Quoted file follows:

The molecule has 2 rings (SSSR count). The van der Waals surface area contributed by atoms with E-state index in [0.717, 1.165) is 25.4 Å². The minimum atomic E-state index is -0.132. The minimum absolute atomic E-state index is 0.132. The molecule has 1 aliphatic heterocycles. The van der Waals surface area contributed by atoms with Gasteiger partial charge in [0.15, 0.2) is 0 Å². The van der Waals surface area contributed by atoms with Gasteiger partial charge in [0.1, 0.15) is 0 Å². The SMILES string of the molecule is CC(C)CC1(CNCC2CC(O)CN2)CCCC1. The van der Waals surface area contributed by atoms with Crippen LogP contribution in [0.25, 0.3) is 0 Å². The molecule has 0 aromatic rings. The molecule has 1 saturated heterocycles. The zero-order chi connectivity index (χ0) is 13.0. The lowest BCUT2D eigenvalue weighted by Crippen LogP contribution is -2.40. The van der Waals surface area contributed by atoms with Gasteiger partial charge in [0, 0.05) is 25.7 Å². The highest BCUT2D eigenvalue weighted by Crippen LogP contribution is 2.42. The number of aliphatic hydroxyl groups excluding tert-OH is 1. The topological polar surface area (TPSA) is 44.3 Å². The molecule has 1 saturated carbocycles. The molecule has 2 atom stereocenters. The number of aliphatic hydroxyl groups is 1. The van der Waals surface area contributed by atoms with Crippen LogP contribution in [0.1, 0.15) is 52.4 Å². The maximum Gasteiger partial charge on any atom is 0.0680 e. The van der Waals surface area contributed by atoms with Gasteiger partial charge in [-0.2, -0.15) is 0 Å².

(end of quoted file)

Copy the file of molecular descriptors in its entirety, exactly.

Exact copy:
The molecule has 2 rings (SSSR count). The van der Waals surface area contributed by atoms with E-state index in [0.717, 1.165) is 25.4 Å². The minimum atomic E-state index is -0.132. The minimum absolute atomic E-state index is 0.132. The molecule has 1 aliphatic heterocycles. The van der Waals surface area contributed by atoms with Gasteiger partial charge in [0.15, 0.2) is 0 Å². The van der Waals surface area contributed by atoms with Gasteiger partial charge in [0.1, 0.15) is 0 Å². The SMILES string of the molecule is CC(C)CC1(CNCC2CC(O)CN2)CCCC1. The van der Waals surface area contributed by atoms with Crippen LogP contribution in [0.25, 0.3) is 0 Å². The molecule has 0 aromatic rings. The molecule has 1 saturated heterocycles. The zero-order chi connectivity index (χ0) is 13.0. The lowest BCUT2D eigenvalue weighted by Crippen LogP contribution is -2.40. The van der Waals surface area contributed by atoms with Gasteiger partial charge in [0, 0.05) is 25.7 Å². The highest BCUT2D eigenvalue weighted by Crippen LogP contribution is 2.42. The number of aliphatic hydroxyl groups excluding tert-OH is 1. The topological polar surface area (TPSA) is 44.3 Å². The molecule has 1 saturated carbocycles. The molecule has 2 atom stereocenters. The number of aliphatic hydroxyl groups is 1. The van der Waals surface area contributed by atoms with Crippen LogP contribution in [0.1, 0.15) is 52.4 Å². The maximum Gasteiger partial charge on any atom is 0.0680 e. The van der Waals surface area contributed by atoms with Gasteiger partial charge in [-0.2, -0.15) is 0 Å².